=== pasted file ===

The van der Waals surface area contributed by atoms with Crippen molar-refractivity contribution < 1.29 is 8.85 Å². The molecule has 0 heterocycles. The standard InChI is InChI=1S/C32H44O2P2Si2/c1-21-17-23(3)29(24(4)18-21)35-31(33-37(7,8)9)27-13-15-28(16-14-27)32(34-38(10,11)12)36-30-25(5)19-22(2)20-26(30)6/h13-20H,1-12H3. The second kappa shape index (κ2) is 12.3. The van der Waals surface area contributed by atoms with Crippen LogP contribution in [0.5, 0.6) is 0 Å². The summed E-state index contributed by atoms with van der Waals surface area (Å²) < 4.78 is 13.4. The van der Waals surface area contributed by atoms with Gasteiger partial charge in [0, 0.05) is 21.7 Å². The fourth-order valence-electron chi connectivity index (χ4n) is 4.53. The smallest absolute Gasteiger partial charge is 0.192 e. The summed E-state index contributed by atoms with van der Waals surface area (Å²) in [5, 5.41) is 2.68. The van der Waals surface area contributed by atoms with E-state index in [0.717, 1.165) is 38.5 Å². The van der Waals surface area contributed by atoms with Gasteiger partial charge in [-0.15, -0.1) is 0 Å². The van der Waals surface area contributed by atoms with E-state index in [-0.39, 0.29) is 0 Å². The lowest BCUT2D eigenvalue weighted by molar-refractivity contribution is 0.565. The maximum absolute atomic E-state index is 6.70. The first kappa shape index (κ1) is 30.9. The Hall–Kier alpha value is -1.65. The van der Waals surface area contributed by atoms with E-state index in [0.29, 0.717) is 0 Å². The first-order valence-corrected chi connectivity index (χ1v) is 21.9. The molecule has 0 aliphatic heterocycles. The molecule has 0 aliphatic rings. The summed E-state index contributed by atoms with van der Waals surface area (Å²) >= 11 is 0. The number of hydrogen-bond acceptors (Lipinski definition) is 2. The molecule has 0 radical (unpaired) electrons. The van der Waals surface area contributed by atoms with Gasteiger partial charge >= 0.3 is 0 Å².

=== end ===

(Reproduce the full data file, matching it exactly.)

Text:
The van der Waals surface area contributed by atoms with Crippen molar-refractivity contribution < 1.29 is 8.85 Å². The molecule has 0 heterocycles. The standard InChI is InChI=1S/C32H44O2P2Si2/c1-21-17-23(3)29(24(4)18-21)35-31(33-37(7,8)9)27-13-15-28(16-14-27)32(34-38(10,11)12)36-30-25(5)19-22(2)20-26(30)6/h13-20H,1-12H3. The second kappa shape index (κ2) is 12.3. The van der Waals surface area contributed by atoms with Crippen LogP contribution in [0.5, 0.6) is 0 Å². The summed E-state index contributed by atoms with van der Waals surface area (Å²) < 4.78 is 13.4. The van der Waals surface area contributed by atoms with Gasteiger partial charge in [0, 0.05) is 21.7 Å². The fourth-order valence-electron chi connectivity index (χ4n) is 4.53. The smallest absolute Gasteiger partial charge is 0.192 e. The summed E-state index contributed by atoms with van der Waals surface area (Å²) in [5, 5.41) is 2.68. The van der Waals surface area contributed by atoms with E-state index in [0.717, 1.165) is 38.5 Å². The van der Waals surface area contributed by atoms with Gasteiger partial charge in [-0.15, -0.1) is 0 Å². The van der Waals surface area contributed by atoms with E-state index in [-0.39, 0.29) is 0 Å². The lowest BCUT2D eigenvalue weighted by molar-refractivity contribution is 0.565. The maximum absolute atomic E-state index is 6.70. The first kappa shape index (κ1) is 30.9. The Hall–Kier alpha value is -1.65. The van der Waals surface area contributed by atoms with E-state index in [0.29, 0.717) is 0 Å². The first-order valence-corrected chi connectivity index (χ1v) is 21.9. The molecule has 0 aliphatic heterocycles. The molecule has 0 aliphatic rings. The summed E-state index contributed by atoms with van der Waals surface area (Å²) >= 11 is 0. The number of hydrogen-bond acceptors (Lipinski definition) is 2. The molecule has 0 radical (unpaired) electrons. The van der Waals surface area contributed by atoms with Gasteiger partial charge >= 0.3 is 0 Å².